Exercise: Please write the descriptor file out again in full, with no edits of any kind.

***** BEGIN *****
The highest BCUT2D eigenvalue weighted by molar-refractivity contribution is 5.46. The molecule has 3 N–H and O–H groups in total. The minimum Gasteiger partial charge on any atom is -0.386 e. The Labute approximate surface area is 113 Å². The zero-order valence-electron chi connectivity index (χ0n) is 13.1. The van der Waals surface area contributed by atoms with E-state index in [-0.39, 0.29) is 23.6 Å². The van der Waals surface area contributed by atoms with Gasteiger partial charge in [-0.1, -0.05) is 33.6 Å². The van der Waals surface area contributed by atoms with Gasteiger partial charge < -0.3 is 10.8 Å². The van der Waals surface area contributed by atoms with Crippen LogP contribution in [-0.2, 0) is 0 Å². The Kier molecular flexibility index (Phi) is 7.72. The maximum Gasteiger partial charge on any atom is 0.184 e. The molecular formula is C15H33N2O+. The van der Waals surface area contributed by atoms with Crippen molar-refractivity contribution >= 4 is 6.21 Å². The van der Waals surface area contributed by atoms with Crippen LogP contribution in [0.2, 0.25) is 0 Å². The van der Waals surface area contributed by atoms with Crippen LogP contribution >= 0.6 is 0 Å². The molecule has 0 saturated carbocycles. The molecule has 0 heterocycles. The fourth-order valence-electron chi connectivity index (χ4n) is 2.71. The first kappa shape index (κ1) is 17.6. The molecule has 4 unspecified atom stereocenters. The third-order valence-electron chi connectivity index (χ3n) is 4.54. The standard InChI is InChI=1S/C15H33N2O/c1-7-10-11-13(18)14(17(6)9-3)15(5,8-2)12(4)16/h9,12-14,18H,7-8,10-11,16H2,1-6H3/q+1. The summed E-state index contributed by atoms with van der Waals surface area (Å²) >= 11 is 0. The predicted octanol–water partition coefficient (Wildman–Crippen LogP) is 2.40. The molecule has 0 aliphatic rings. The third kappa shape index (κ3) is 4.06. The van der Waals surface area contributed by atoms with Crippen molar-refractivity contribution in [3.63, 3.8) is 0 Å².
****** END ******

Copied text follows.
The highest BCUT2D eigenvalue weighted by molar-refractivity contribution is 5.46. The molecule has 3 N–H and O–H groups in total. The minimum Gasteiger partial charge on any atom is -0.386 e. The Labute approximate surface area is 113 Å². The zero-order valence-electron chi connectivity index (χ0n) is 13.1. The van der Waals surface area contributed by atoms with E-state index in [-0.39, 0.29) is 23.6 Å². The van der Waals surface area contributed by atoms with Gasteiger partial charge in [-0.1, -0.05) is 33.6 Å². The van der Waals surface area contributed by atoms with Gasteiger partial charge < -0.3 is 10.8 Å². The van der Waals surface area contributed by atoms with Crippen LogP contribution in [-0.2, 0) is 0 Å². The Kier molecular flexibility index (Phi) is 7.72. The maximum Gasteiger partial charge on any atom is 0.184 e. The molecular formula is C15H33N2O+. The van der Waals surface area contributed by atoms with Crippen molar-refractivity contribution >= 4 is 6.21 Å². The van der Waals surface area contributed by atoms with Crippen LogP contribution in [0.2, 0.25) is 0 Å². The van der Waals surface area contributed by atoms with Crippen LogP contribution >= 0.6 is 0 Å². The molecule has 0 saturated carbocycles. The molecule has 0 heterocycles. The fourth-order valence-electron chi connectivity index (χ4n) is 2.71. The first kappa shape index (κ1) is 17.6. The molecule has 4 unspecified atom stereocenters. The third-order valence-electron chi connectivity index (χ3n) is 4.54. The standard InChI is InChI=1S/C15H33N2O/c1-7-10-11-13(18)14(17(6)9-3)15(5,8-2)12(4)16/h9,12-14,18H,7-8,10-11,16H2,1-6H3/q+1. The summed E-state index contributed by atoms with van der Waals surface area (Å²) >= 11 is 0. The predicted octanol–water partition coefficient (Wildman–Crippen LogP) is 2.40. The molecule has 0 aliphatic rings. The third kappa shape index (κ3) is 4.06. The van der Waals surface area contributed by atoms with Crippen molar-refractivity contribution in [3.63, 3.8) is 0 Å².